Cats have played an important role in many cultures throughout history. People have used them for practical reasons, owned them as domestic companions, and, in some cases, assigned spiritual or mystical attributes to them. But what about the Vikings? Did they own cats?
The Vikings had cats and used them in a variety of ways. Cats killed mice and rats on ships when the Vikings traveled, which preserved their food and prevented disease. They served a similar purpose at places the Vikings raided. People also gave cats as wedding presents due to their association with the Norse goddess Freya.
To learn more about Vikings taking cats on longboats and on raids, see below. Also discover more about people giving cats as wedding presents and their association with Norse mythology.
Did Vikings take cats on their boats?
Vikings owned various animals such as pigs, dogs, and birds. However, they especially valued cats and used them as working animals as well as household companions. Vikings would even take cats on their ships when they sailed in the waters of northern Europe and when they went raiding.
The Vikings traveled with cats: it may be hard to imagine Vikings taking cats on their longboats, but the Norsemen frequently traveled with them even as they stormed enemy shores. Such trips were often long and arduous journeys upon which cats usually served to control the mouse and rat populations. Rodents carried many diseases and caused — or contributed to — cataclysmic events in the Middle Ages like the Black Death 
The Vikings used cats at home: the Vikings have a reputation as violent raiders, but when they were home, many were simple and peaceful farmers who worked hard for a healthy crop. Since Viking villages were mostly located near rivers, lakes, and streams, which are prevalent in Scandinavia, rats were a constant problem. Vikings used cats to drive hungry rats out of the fields to protect their food supply. (Also see Did Vikings Live in Clans? Viking Society Explained)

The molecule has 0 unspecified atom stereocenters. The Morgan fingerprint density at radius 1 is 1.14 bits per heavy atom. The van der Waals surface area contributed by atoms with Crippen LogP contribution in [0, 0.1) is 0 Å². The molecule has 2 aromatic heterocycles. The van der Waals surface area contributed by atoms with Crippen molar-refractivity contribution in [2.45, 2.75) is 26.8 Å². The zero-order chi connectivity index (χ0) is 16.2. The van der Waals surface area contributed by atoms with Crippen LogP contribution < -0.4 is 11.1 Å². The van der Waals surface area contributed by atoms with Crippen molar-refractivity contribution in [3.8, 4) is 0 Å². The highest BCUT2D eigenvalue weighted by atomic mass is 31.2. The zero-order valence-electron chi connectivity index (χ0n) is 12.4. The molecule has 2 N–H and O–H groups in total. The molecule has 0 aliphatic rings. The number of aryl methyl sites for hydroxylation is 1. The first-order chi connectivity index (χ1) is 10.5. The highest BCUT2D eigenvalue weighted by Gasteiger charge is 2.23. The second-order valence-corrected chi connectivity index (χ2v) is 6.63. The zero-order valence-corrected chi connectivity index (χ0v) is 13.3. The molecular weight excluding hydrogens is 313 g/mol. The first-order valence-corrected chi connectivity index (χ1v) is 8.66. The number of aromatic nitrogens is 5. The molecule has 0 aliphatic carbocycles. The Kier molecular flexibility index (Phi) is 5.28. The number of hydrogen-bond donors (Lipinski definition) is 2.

Cats for clothing and accessories: according to Kristian Gregersen of the Natural History Museum of Denmark, when scientists found 68 cat remains in an old well in Odense, Denmark, historians deduced that Vikings killed felines for fur.
Additional research has shown that Vikings would use the bones of the cats to make amulets.  Because Vikings used cats in these ways, some villagers farmed cats for these purposes. (Also see The Viking Dress Code: What They Wore and How)
Cats as spirit animals: the Vikings believed that cats were the spirit animals of the goddess Freyja. In certain descriptions found in Scandinavian literature of the Middle Ages, Freyja is depicted with cats.
In one image, cats are pulling Freyja in a chariot like a horse would. In another image, cats sit alongside Freyja as companions, composing a part of her mythological identity. (For more about Freyja see 25 Norse Gods to Know)
Why Did Vikings Give Kittens to Brides?
During the Viking Age, a man would sometimes give kittens to his bride as a symbol of their new life. Generally, a bride would receive cats for their wedding from multiple people because of their association with the Norse goddesses Freyja. (Also see Here Is How the Vikings Proposed and Got Married)
According to one Scandinavian legend, the Norse god Thor gave Freyja cats as a gift. According to another story, Freyja sat on a cart pulled by big cats specifically, the Skogkatt, which was a big and strong Forest cat. Scientists believe cats were bigger during the Viking Age due to better feeding.